Bauder is a registered surveyor and works for the Bureau of Land Management as a submerged lands and natural resources manager.

In a 2001 election interview, Bauder said he advocates equal rights for all and a timely court calendar. A judge should be fair and firm, he said.

Berne budget proposal at $1.9M

By Matt Cook

BERNE — Although Berne’s preliminary budget for 2006 is about $270,000 higher than this year’s budget, it calls for a tax-rate decrease of about 1.3 percent, or about five cents per $1,000 of assessed value.

Supervisor Kevin Crosier credits the tax-rate decrease to smart budgeting over the past few years.

"What the town has done is we’ve taken money that we’ve saved and we’ve used that in this year’s budget," Crosier said. "We did so well budgeting over the last four years...We have a cushion."

Cost saving measures the town has taken include a waste-oil burning furnace and a program that allows employees to pay some of their health-care deductibles with the money saved from a cheaper plan, he said.

"We’re basically carrying that savings over," Crosier said.

Of the total $1.9 million preliminary budget, $612,850 will be raised from taxes, with $294,000 coming from the fund balance and about $966,700 coming from revenues, like sales and mortgage taxes.

Highway spending is budgeted at $851,500.

By far the largest increase in the preliminary budget is for fuel, both for heating and powering the town’s equipment.

"Both of those doubled," Crosier said, "even with buying our fuel on state contract."

Fuels costs have been rising nation-wide.

Last fall, Crosier upset some in the town when he questioned the Berne Fire District’s spending. The fire district’s budget was increasing every year, and it had to stop, Crosier said.

In the 2006 preliminary budget, the amount set aside for the fire district, $329,970, matches this year’s exactly.

"All I know is they held their spending," Crosier said. "I think they did a good job this year."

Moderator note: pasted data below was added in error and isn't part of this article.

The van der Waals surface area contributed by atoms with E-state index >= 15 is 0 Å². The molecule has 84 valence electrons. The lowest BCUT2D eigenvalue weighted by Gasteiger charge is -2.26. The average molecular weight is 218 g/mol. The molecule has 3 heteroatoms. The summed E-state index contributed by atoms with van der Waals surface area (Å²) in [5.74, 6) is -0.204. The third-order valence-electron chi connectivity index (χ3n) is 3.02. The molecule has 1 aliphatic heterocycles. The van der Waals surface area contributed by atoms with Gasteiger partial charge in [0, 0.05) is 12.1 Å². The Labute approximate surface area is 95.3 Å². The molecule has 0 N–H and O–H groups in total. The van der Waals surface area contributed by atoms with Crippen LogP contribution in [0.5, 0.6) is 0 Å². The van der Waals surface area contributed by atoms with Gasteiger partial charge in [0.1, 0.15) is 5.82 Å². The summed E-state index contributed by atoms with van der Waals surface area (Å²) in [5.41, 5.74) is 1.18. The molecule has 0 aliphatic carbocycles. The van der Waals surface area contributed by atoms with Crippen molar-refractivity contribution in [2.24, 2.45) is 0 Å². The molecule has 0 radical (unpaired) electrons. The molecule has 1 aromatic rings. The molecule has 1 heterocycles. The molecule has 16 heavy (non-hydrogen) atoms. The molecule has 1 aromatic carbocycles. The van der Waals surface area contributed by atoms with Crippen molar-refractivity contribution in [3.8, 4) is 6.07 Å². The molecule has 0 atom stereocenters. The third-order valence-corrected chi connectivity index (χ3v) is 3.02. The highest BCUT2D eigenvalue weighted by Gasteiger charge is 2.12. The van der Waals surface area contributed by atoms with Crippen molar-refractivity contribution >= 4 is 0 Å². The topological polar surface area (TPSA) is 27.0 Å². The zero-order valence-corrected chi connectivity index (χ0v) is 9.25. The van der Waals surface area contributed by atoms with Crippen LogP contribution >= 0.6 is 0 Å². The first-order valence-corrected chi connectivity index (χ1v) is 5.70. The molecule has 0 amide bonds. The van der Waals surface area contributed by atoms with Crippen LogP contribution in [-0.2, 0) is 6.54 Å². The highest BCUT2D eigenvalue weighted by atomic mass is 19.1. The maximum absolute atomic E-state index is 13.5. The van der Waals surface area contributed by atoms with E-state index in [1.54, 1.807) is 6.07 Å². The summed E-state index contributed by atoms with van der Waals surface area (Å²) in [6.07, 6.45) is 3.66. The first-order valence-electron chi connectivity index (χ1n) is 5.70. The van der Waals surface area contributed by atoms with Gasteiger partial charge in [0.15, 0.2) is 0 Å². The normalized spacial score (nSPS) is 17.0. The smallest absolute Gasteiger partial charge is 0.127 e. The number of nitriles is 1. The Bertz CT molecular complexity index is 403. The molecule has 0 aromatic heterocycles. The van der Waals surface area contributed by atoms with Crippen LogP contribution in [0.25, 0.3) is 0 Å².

The town has budgeted $48,000 for the Helderberg Ambulance squad, a $3,000 increase.

Hilltown playwright says laughter is the best medicne

By Matt Cook

BERNE — The Hilltowns Players’ upcoming production, Beulah by the Sea, isn’t the first Western musical comedy ever to hit the stage; Rodgers and Hammerstein got a 60-year head start on that. Nevertheless, it is an ambitious effort for the theater troupe and Hilltown playwright Penny Shaw.

The original musical, written and directed by Shaw, opens this weekend. Half the show’s profits will go to local families affected by cancer.

Shaw’s daughter, now 27, had the disease five years ago and is now cancer free thanks to a risky bone-marrow transplant.

"I just wanted to help out families going through the same struggle," Shaw said. "I thought it would be neat to write a play especially for raising money."

A member of the Hilltowns Players since she played the lead in their first play, Li’l Abner, in 1982, Shaw said her first choice was to produce the play with her hometown troupe, but the cause was so important to her that she would have put something together on her own. Fortunately, she said, the Hilltowns Players have taken on the challenge enthusiastically.

"They are doing so well," Shaw said. "I think, because the purpose of the play is to reach out to these families, they’re just putting so much of themselves into it."

The group was able to mount a full run-through of the play, complete with music and costumes, two weeks prior to opening night—unheard of in local theater, Shaw said.

Though the cause for which the play is raising money is serious, the play itself is anything but. The comedy tells the story of the townsfolk of the small western town of Beulah who are forced to give up their raucous ways as a stipulation of their dead founder’s will.